Investors are doubling down on a trade that blew up in their faces earlier this year — here's what Morgan Stanley says they should do instead
- Traders refuse to throw in the towel on the controversial short-volatility trade that’s come under pressure multiple times this year.
- Morgan Stanley lays out why the trade is so ill-advised, especially amid current conditions, and offers alternative solutions.
Sometimes old habits die hard.
That’s definitely the case when it comes to one hot-button trade, which still has legions of participants despite an ugly blow-up earlier this year.
We’re referring, of course, to volatility short selling. After a market shock in early February caught traders off-guard and forced them to cover positions, billions of dollars were erased from popular investment products. Some even dissolved entirely.
That carnage, in turn, worsened widespread selling pressure as those investors covered shorts in droves. And all of a sudden, the market had a new black sheep.
Those traders don’t appear to have learned their lesson. As the chart below shows, they’ve rebuilt a net short volatility position to rival the one seen before the February meltdown.
In fact, they went as far as to add to it during last week’s market mayhem. The most recent weekly period in the chart ended on Oct. 11, the day the VIX reached a multi-month high. Business Insider / Joe Ciolli, data from Bloomberg
Their hubris wound up costing them dearly last week, when the S&P 500 capped off a sharp six-day drop, pushing the Cboe Volatility Index — or VIX— to 24.98, the highest since the mess eight months ago.
That cost volatility short sellers roughly $420 million, one expert told Bloomberg. It wasn’t as bad as the February incident, which saw the VIX exceed 37, but it was still a tough pill to swallow for volatility bears.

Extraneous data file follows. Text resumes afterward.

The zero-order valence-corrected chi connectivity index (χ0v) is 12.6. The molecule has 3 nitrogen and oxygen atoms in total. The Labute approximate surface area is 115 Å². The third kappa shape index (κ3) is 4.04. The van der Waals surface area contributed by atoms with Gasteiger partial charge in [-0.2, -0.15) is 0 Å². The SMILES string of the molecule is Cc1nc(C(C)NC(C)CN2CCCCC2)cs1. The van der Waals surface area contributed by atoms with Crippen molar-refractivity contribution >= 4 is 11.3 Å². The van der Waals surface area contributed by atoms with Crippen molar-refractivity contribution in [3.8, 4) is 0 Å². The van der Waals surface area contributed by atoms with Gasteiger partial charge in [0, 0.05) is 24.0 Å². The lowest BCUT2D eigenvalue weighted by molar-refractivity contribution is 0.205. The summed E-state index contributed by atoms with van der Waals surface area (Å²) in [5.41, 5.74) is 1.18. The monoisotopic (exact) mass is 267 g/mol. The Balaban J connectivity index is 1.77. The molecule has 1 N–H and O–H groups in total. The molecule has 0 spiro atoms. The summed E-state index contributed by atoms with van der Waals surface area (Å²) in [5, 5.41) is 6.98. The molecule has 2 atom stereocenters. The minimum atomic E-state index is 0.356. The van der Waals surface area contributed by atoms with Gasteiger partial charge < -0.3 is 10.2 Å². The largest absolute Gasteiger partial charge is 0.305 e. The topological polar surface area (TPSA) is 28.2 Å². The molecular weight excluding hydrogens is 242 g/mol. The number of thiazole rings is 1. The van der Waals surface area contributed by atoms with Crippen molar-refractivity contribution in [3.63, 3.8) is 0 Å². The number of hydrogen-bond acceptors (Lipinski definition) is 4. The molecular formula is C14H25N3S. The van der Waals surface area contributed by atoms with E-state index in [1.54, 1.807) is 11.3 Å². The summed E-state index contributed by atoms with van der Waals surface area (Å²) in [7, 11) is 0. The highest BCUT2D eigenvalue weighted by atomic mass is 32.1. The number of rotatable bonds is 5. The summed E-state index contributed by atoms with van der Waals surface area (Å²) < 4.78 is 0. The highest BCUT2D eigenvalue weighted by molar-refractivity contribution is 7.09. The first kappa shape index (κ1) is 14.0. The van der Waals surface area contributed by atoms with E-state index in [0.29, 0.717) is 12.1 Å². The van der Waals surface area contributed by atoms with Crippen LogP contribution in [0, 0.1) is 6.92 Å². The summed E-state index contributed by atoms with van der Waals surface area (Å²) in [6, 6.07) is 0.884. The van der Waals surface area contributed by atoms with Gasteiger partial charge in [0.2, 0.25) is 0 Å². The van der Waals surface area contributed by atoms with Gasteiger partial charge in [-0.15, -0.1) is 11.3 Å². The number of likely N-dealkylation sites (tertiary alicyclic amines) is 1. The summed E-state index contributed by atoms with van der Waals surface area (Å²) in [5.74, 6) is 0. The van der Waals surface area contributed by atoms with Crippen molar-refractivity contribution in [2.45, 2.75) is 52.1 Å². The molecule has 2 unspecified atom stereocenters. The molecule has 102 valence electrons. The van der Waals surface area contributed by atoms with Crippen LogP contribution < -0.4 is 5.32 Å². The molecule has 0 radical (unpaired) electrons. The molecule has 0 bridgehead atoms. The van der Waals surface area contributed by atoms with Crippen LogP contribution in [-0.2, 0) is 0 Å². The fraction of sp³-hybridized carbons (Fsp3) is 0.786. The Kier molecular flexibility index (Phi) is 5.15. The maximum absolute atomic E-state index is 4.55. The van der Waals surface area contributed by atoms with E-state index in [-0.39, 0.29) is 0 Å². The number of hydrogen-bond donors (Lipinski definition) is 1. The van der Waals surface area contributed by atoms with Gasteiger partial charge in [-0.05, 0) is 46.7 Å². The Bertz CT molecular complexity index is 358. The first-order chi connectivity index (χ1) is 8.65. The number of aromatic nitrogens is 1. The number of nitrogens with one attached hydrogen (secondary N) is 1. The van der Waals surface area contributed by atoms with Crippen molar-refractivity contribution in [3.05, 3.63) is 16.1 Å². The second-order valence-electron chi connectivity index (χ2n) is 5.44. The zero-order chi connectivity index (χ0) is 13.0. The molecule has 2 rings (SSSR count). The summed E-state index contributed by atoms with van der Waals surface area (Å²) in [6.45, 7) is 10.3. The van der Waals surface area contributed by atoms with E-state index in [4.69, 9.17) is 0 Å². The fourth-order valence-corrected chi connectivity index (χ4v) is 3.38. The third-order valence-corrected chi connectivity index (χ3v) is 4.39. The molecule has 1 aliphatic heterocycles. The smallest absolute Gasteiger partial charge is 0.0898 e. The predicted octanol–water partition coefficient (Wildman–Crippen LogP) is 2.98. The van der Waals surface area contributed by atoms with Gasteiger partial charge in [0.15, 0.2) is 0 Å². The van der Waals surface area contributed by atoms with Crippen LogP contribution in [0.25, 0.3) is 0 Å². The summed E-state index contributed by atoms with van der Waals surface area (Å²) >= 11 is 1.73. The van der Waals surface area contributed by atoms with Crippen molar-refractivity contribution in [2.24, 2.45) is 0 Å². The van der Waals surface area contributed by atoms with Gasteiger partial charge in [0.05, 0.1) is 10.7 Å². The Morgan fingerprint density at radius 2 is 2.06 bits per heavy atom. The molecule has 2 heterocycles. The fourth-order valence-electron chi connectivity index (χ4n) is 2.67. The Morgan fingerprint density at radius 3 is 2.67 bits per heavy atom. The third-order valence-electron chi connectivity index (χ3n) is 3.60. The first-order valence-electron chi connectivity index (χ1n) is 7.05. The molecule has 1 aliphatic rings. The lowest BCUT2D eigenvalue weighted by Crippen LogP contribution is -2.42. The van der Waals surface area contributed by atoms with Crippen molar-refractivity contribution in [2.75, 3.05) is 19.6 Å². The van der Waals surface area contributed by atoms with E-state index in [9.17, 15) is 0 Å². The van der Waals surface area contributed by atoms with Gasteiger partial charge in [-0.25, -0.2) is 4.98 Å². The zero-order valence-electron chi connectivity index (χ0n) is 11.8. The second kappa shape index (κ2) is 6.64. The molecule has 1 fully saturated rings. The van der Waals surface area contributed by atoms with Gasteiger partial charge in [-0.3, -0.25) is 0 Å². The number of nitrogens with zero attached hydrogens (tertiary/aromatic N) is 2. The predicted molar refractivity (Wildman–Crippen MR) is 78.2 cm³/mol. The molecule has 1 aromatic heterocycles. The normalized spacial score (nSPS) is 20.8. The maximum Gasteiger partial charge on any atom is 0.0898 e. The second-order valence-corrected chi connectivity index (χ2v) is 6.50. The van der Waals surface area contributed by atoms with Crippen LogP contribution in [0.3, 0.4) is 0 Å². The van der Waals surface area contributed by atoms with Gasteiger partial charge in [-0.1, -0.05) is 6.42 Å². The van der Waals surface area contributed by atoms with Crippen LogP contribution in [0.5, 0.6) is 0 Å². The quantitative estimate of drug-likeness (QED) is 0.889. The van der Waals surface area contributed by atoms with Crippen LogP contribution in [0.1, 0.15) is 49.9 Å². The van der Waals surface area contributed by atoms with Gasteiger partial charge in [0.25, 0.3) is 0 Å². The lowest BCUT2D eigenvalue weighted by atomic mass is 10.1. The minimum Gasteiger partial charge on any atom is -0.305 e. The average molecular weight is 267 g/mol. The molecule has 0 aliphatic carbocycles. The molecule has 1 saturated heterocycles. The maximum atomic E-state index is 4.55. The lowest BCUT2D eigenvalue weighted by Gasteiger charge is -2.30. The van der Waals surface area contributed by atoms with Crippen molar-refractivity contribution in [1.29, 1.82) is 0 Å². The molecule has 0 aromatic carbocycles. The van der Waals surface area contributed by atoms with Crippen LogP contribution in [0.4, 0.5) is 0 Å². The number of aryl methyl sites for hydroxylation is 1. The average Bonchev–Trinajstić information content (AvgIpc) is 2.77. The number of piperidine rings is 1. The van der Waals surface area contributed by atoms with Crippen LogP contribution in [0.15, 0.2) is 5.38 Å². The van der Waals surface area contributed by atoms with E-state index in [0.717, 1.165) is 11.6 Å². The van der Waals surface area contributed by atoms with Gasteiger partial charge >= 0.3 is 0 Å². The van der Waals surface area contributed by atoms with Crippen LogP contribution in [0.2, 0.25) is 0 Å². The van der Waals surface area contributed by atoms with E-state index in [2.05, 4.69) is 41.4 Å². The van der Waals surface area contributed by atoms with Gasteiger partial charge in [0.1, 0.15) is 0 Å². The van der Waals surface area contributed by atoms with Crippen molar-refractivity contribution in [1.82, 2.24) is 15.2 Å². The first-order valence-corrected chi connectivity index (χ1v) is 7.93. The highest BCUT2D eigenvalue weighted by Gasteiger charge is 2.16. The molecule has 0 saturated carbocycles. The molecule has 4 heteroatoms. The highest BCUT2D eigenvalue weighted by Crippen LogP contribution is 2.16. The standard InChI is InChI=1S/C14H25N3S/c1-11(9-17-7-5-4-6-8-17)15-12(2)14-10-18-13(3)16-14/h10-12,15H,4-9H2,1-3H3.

Morgan Stanley is hardly a fan of the short-volatility trade. Strategists at the firm spoke out against it after last week’s pan-market sell-off and accompanying volatility spike.
The firm argued that it can take five to six months to “build up cushions” against a reversion to the mean whenever there’s a surge in price swings. Because of that, an increasingly volatile market can quickly undo progress.
Morgan Stanley is also cautiously watching the sudden re-rating of so-called growth stocks — or companies seeing torrid earnings expansion. They say this is driving the ongoing uptick in volatility, which is hardly a fleeting trend, as traders increasingly pile into inexpensive value names instead.
These investors should instead be throwing in the towel on their beloved trade and going long volatility, says Morgan Stanley. The firm offers the following specifics:
“Like in January, the equity market has been the most responsive to a sector rotation-driven drop,” Andrew Sheets, Morgan Stanley’s chief cross-asset strategist, wrote in a client note. “We have liked owning hedges on Russell 2000, which tends to underperform S&P 500 in drawdowns. Credit vols have also risen but are still below average levels, again suitable for a long vol bias.”
That being said, common sense and expert advice hasn’t stopped short-volatility enthusiasts yet, and it probably won’t in the future. It’s likely that they used the recent VIX spike to replenish their short positions — an inverse buy-the-dip strategy of sorts.
However, their luck may soon run out, at least if a recent forecast from Bernstein comes true. Inigo Fraser-Jenkins, the firm’s head of global and quantitative European equity strategy, thinks volatility is going to shift higher on a long-term basis.
It seems like a sound thesis based on how the last couple years have played out. During 2017, the VIX averaged a record low of 11.10, implying that it had nowhere to go but up. Sure, it’s still below its long-term average of 19.33, but any reversion to the mean would translate to more volatile conditions.
But if short-volatility traders have shown one quality over time, it’s that they’re a stubborn bunch. They’re likely to go down swinging, no matter how dire the situation becomes.
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